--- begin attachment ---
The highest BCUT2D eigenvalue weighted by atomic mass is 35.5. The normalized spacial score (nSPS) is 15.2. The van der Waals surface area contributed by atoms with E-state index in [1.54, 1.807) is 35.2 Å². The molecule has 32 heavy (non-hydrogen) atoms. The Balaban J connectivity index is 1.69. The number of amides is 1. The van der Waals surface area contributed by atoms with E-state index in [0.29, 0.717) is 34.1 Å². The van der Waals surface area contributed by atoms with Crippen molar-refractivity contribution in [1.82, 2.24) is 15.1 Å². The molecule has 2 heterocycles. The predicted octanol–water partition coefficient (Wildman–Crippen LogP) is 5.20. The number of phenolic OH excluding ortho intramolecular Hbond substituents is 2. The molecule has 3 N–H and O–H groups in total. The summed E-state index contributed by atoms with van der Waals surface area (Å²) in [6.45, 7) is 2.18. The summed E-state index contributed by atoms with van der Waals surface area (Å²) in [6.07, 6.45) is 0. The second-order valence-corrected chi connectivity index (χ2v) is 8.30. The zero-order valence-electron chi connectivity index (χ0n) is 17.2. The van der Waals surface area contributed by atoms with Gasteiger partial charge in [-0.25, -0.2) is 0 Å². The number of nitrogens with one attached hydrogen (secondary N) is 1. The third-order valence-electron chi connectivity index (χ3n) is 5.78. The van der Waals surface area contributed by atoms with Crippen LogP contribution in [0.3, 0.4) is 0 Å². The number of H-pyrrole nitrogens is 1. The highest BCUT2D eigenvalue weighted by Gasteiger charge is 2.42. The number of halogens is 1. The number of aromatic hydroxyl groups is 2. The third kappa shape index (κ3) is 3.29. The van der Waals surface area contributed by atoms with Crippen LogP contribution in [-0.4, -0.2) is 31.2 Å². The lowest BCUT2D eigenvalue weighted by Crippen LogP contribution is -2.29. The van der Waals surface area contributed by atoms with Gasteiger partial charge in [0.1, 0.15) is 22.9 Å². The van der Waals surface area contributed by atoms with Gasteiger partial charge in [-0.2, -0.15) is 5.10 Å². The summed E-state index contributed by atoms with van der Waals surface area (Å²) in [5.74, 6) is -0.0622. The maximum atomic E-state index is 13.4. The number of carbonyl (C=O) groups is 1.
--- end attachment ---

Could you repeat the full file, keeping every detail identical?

The highest BCUT2D eigenvalue weighted by atomic mass is 35.5. The normalized spacial score (nSPS) is 15.2. The van der Waals surface area contributed by atoms with E-state index in [1.54, 1.807) is 35.2 Å². The molecule has 32 heavy (non-hydrogen) atoms. The Balaban J connectivity index is 1.69. The number of amides is 1. The van der Waals surface area contributed by atoms with E-state index in [0.29, 0.717) is 34.1 Å². The van der Waals surface area contributed by atoms with Crippen molar-refractivity contribution in [1.82, 2.24) is 15.1 Å². The molecule has 2 heterocycles. The predicted octanol–water partition coefficient (Wildman–Crippen LogP) is 5.20. The number of phenolic OH excluding ortho intramolecular Hbond substituents is 2. The molecule has 3 N–H and O–H groups in total. The summed E-state index contributed by atoms with van der Waals surface area (Å²) in [6.45, 7) is 2.18. The summed E-state index contributed by atoms with van der Waals surface area (Å²) in [6.07, 6.45) is 0. The second-order valence-corrected chi connectivity index (χ2v) is 8.30. The zero-order valence-electron chi connectivity index (χ0n) is 17.2. The van der Waals surface area contributed by atoms with Gasteiger partial charge in [-0.25, -0.2) is 0 Å². The number of nitrogens with one attached hydrogen (secondary N) is 1. The third-order valence-electron chi connectivity index (χ3n) is 5.78. The van der Waals surface area contributed by atoms with Crippen LogP contribution in [0.3, 0.4) is 0 Å². The number of H-pyrrole nitrogens is 1. The highest BCUT2D eigenvalue weighted by Gasteiger charge is 2.42. The number of halogens is 1. The number of aromatic hydroxyl groups is 2. The third kappa shape index (κ3) is 3.29. The van der Waals surface area contributed by atoms with Crippen LogP contribution in [-0.4, -0.2) is 31.2 Å². The lowest BCUT2D eigenvalue weighted by Crippen LogP contribution is -2.29. The van der Waals surface area contributed by atoms with Gasteiger partial charge in [0.1, 0.15) is 22.9 Å². The van der Waals surface area contributed by atoms with Gasteiger partial charge in [-0.2, -0.15) is 5.10 Å². The summed E-state index contributed by atoms with van der Waals surface area (Å²) in [5.74, 6) is -0.0622. The maximum atomic E-state index is 13.4. The number of carbonyl (C=O) groups is 1.